Hive: Large-scale, distributed data processing

Suppose you want to run regular statistical analyses on your Web site's traffic log data -- several hundred terabytes, updated weekly. (Don't laugh. This is not unheard of for popular Web sites.) You're already familiar with Hadoop (see InfoWorld's review), the open source distributed processing system that would be ideal for this task. But you don't have time to code Hadoop map/reduce functions? Perhaps you're not the elite programmer that everyone in the office thinks you are.

What you'd like to do is dump all that information into a database, and execute a set of SQL queries on it. But the quantity of data would overwhelm even an enterprise-level RDBMS.

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This is precisely the problem that engineers at Facebook encountered. They became interested in Hadoop as a means of processing their Web site's traffic data that was generating terabytes per day, was growing, and was overtaxing their Oracle database. Though they were happy with Hadoop, they wanted to simplify its use so that engineers could express frequently used analysis operations in SQL. The resulting Hadoop-based data warehouse application became Hive, and it helps to process more than 10TB of Facebook data daily. Now Hive is available as an open source subproject of Apache Hadoop.

Inside the Hive

Written in Java, Hive is a specialized execution front end for Hadoop. Hive lets you write data queries in an SQL-like language -- the Hive Query Language (HQL) -- that are converted to map/reduced tasks, which are then executed by the Hadoop framework. You're using Hadoop, but it feels like you're talking SQL to an RDBMS.

Employing Hadoop's distributed file system (HDFS) as data storage, Hive inherits all of Hadoop's fault tolerance, scalability, and adeptness with huge data sets. When you run Hive, you are deposited into a shell, within which you can execute Hive Data Definition Language (DDL) and HQL commands. A future version of Hive will include JDBC and ODBC drivers, at which time you will be able to create fully executable "Hive applications" in much the same way that you can write a Java database application for your favorite RDBMS. (The current version of Hive -- 0.3.0 -- does have limited support for JDBC, but can only dispatch queries and fetch results.)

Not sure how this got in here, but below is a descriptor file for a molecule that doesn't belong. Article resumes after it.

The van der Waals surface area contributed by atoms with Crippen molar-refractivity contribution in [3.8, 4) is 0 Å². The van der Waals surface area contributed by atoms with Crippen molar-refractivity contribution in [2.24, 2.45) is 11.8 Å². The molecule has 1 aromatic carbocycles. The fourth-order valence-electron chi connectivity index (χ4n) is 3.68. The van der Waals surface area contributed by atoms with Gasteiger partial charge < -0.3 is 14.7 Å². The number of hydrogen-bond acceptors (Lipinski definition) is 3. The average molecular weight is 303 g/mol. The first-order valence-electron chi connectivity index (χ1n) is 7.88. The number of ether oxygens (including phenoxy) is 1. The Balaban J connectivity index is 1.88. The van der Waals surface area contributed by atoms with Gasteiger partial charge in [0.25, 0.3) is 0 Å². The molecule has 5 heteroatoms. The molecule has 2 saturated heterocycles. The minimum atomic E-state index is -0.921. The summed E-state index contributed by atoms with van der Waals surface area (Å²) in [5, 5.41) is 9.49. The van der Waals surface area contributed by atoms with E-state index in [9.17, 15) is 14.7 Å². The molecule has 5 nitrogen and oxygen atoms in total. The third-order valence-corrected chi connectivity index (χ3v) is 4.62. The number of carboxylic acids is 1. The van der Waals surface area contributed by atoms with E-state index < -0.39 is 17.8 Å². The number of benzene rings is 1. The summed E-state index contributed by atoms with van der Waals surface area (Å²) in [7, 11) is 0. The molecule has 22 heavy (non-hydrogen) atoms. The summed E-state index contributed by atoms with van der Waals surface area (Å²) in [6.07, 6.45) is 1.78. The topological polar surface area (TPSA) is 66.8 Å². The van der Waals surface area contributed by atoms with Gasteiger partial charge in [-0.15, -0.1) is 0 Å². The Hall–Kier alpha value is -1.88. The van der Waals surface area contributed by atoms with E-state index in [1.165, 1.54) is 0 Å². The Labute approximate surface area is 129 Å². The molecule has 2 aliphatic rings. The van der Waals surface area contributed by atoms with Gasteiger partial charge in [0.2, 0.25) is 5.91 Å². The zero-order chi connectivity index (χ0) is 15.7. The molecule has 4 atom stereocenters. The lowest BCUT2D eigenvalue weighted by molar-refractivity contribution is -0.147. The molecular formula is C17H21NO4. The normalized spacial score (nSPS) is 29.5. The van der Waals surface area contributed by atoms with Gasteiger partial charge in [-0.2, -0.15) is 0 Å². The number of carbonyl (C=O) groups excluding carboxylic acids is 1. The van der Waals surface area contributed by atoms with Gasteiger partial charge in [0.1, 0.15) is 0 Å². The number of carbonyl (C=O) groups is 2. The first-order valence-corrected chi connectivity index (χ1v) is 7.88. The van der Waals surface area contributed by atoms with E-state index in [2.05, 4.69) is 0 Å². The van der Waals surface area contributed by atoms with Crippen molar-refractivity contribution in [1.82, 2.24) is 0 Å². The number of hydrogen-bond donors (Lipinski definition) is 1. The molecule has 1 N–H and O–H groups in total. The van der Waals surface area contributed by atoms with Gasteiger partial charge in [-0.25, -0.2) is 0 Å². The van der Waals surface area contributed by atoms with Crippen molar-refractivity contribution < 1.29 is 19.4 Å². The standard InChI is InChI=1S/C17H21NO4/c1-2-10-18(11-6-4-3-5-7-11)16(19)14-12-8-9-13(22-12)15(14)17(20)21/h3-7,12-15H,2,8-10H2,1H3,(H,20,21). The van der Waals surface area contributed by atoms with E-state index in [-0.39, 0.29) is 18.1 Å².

To install Hive, you simply install Hadoop and add a couple of download and configuration steps. (To install Hadoop, the best tutorial I've found is on Michael Noll's blog.) Or if you'd rather just get straight to testing Hive without all the installation nonsense, you can download a VMware virtual machine image with Hadoop and Hive pre-installed. The virtual machine image is featured in an excellent Hive tutorial video available at the same Web site.

I already had Hadoop running on an Ubuntu 8.10 system. To add Hive, I downloaded the gzip file from, and unpacked it into a folder next to the Hadoop home folder. Next, I defined a HIVE_HOME environment variable, and executed a few HDFS commands to create specific HDFS subdirectories that Hive requires. I launched the Hive shell and was ready to go. Total time was maybe 20 minutes. (This process is described in Hive's wiki, just off the Hive main Web page.)


Although Hive's principal goal is to provide an SQL-like query mechanism for Hadoop-based data, mimicry of SQL in such an environment can -- for a variety of reasons -- go only so far. First, HDFS was built for batchlike applications that pour large quantities of data into massive files that are subsequently processed by Hadoop map/reduce tasks. It is a write-once, read-often-and-sequentially file system. HDFS does not currently support random write operations and likely never will. Hence, HQL's closest approach to an SQL INSERT INTO command is INSERT OVERWRITE, which overwrites a table's existing content with new data. For example, suppose you have already created a Hive database table called TA, and you want to add new data to it from table TB. The HQL for this is:




The new data is added by overwriting the old table with the concatenation of its original content and the data in TB.

In addition, Hive does not store database tables in a specialized file format. Instead, it causes ordinary HDFS files to "appear" to be database files. This illusion becomes apparent when you export data into a Hive table from a file stored in a standard Linux file system. No special conversion takes place; the file is copied byte for byte into Hive from its source image in the Linux directory. This means that you have to describe the structure of the file at the time you CREATE it as a Hive table.